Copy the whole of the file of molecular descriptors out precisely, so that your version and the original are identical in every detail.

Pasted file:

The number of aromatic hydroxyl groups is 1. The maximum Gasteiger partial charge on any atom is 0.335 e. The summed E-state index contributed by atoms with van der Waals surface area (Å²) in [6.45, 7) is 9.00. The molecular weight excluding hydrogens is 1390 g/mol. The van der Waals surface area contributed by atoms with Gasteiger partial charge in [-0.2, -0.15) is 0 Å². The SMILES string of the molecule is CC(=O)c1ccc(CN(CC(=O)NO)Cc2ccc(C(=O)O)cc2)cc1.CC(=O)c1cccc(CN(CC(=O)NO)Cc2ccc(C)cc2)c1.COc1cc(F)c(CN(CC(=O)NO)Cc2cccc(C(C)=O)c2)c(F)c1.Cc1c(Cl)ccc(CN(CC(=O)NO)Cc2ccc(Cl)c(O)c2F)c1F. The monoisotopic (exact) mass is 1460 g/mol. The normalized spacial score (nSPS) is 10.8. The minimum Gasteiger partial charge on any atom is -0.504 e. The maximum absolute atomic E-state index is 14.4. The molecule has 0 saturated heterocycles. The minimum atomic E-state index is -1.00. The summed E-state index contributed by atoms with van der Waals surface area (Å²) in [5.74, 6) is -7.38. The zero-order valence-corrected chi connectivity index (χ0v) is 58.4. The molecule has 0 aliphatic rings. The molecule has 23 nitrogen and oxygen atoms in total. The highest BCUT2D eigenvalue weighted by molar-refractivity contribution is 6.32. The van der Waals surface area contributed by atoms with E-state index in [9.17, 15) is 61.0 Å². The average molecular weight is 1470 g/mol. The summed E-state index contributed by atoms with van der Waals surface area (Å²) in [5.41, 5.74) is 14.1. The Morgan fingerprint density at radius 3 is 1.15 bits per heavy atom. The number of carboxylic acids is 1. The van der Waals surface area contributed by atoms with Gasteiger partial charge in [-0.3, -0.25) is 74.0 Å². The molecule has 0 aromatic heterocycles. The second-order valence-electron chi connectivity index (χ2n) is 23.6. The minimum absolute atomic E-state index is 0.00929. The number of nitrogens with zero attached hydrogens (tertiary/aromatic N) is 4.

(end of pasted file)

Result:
The number of aromatic hydroxyl groups is 1. The maximum Gasteiger partial charge on any atom is 0.335 e. The summed E-state index contributed by atoms with van der Waals surface area (Å²) in [6.45, 7) is 9.00. The molecular weight excluding hydrogens is 1390 g/mol. The van der Waals surface area contributed by atoms with Gasteiger partial charge in [-0.2, -0.15) is 0 Å². The SMILES string of the molecule is CC(=O)c1ccc(CN(CC(=O)NO)Cc2ccc(C(=O)O)cc2)cc1.CC(=O)c1cccc(CN(CC(=O)NO)Cc2ccc(C)cc2)c1.COc1cc(F)c(CN(CC(=O)NO)Cc2cccc(C(C)=O)c2)c(F)c1.Cc1c(Cl)ccc(CN(CC(=O)NO)Cc2ccc(Cl)c(O)c2F)c1F. The monoisotopic (exact) mass is 1460 g/mol. The normalized spacial score (nSPS) is 10.8. The minimum Gasteiger partial charge on any atom is -0.504 e. The maximum absolute atomic E-state index is 14.4. The molecule has 0 saturated heterocycles. The minimum atomic E-state index is -1.00. The summed E-state index contributed by atoms with van der Waals surface area (Å²) in [5.74, 6) is -7.38. The zero-order valence-corrected chi connectivity index (χ0v) is 58.4. The molecule has 0 aliphatic rings. The molecule has 23 nitrogen and oxygen atoms in total. The highest BCUT2D eigenvalue weighted by molar-refractivity contribution is 6.32. The van der Waals surface area contributed by atoms with E-state index in [9.17, 15) is 61.0 Å². The average molecular weight is 1470 g/mol. The summed E-state index contributed by atoms with van der Waals surface area (Å²) in [5.41, 5.74) is 14.1. The Morgan fingerprint density at radius 3 is 1.15 bits per heavy atom. The number of carboxylic acids is 1. The van der Waals surface area contributed by atoms with Gasteiger partial charge in [-0.3, -0.25) is 74.0 Å². The molecule has 0 aromatic heterocycles. The second-order valence-electron chi connectivity index (χ2n) is 23.6. The minimum absolute atomic E-state index is 0.00929. The number of nitrogens with zero attached hydrogens (tertiary/aromatic N) is 4.